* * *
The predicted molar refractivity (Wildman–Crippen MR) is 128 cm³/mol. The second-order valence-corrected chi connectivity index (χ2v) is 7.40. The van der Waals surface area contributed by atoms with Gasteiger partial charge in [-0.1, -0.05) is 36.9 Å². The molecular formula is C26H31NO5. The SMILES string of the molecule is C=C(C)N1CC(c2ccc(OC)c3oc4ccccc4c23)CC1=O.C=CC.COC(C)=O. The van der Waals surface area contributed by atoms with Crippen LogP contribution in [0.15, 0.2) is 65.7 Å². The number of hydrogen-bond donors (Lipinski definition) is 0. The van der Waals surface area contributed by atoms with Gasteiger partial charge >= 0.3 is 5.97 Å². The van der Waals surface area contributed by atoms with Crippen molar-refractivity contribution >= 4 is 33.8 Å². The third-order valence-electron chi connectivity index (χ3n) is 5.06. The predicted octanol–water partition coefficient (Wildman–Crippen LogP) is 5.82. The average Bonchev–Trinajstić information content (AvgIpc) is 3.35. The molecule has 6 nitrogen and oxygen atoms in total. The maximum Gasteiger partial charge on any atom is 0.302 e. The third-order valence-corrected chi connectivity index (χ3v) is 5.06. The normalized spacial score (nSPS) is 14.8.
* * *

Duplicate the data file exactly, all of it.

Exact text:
The predicted molar refractivity (Wildman–Crippen MR) is 128 cm³/mol. The second-order valence-corrected chi connectivity index (χ2v) is 7.40. The van der Waals surface area contributed by atoms with Gasteiger partial charge in [-0.1, -0.05) is 36.9 Å². The molecular formula is C26H31NO5. The SMILES string of the molecule is C=C(C)N1CC(c2ccc(OC)c3oc4ccccc4c23)CC1=O.C=CC.COC(C)=O. The van der Waals surface area contributed by atoms with Crippen LogP contribution in [0.15, 0.2) is 65.7 Å². The number of hydrogen-bond donors (Lipinski definition) is 0. The van der Waals surface area contributed by atoms with Gasteiger partial charge >= 0.3 is 5.97 Å². The van der Waals surface area contributed by atoms with Crippen molar-refractivity contribution >= 4 is 33.8 Å². The third-order valence-electron chi connectivity index (χ3n) is 5.06. The predicted octanol–water partition coefficient (Wildman–Crippen LogP) is 5.82. The average Bonchev–Trinajstić information content (AvgIpc) is 3.35. The molecule has 6 nitrogen and oxygen atoms in total. The maximum Gasteiger partial charge on any atom is 0.302 e. The third-order valence-corrected chi connectivity index (χ3v) is 5.06. The normalized spacial score (nSPS) is 14.8.